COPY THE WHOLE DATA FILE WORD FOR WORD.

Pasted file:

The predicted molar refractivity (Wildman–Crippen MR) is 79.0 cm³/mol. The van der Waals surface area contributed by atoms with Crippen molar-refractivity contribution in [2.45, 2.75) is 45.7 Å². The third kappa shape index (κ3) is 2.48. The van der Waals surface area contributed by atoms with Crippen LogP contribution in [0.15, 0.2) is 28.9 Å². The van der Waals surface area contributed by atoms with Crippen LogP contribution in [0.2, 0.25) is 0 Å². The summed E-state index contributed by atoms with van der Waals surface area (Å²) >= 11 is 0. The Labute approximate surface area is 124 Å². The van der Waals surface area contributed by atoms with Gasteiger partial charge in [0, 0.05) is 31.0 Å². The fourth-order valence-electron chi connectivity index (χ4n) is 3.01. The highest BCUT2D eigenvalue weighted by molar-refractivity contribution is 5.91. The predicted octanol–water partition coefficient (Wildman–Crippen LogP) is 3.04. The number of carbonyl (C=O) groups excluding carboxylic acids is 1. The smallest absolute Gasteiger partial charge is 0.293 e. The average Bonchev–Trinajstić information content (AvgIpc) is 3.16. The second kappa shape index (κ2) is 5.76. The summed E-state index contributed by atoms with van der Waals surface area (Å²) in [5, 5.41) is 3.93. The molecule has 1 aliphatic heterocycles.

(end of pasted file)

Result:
The predicted molar refractivity (Wildman–Crippen MR) is 79.0 cm³/mol. The van der Waals surface area contributed by atoms with Crippen molar-refractivity contribution in [2.45, 2.75) is 45.7 Å². The third kappa shape index (κ3) is 2.48. The van der Waals surface area contributed by atoms with Crippen LogP contribution in [0.15, 0.2) is 28.9 Å². The van der Waals surface area contributed by atoms with Crippen LogP contribution in [0.2, 0.25) is 0 Å². The summed E-state index contributed by atoms with van der Waals surface area (Å²) >= 11 is 0. The Labute approximate surface area is 124 Å². The van der Waals surface area contributed by atoms with Gasteiger partial charge in [0, 0.05) is 31.0 Å². The fourth-order valence-electron chi connectivity index (χ4n) is 3.01. The highest BCUT2D eigenvalue weighted by molar-refractivity contribution is 5.91. The predicted octanol–water partition coefficient (Wildman–Crippen LogP) is 3.04. The number of carbonyl (C=O) groups excluding carboxylic acids is 1. The smallest absolute Gasteiger partial charge is 0.293 e. The average Bonchev–Trinajstić information content (AvgIpc) is 3.16. The second kappa shape index (κ2) is 5.76. The summed E-state index contributed by atoms with van der Waals surface area (Å²) in [5, 5.41) is 3.93. The molecule has 1 aliphatic heterocycles.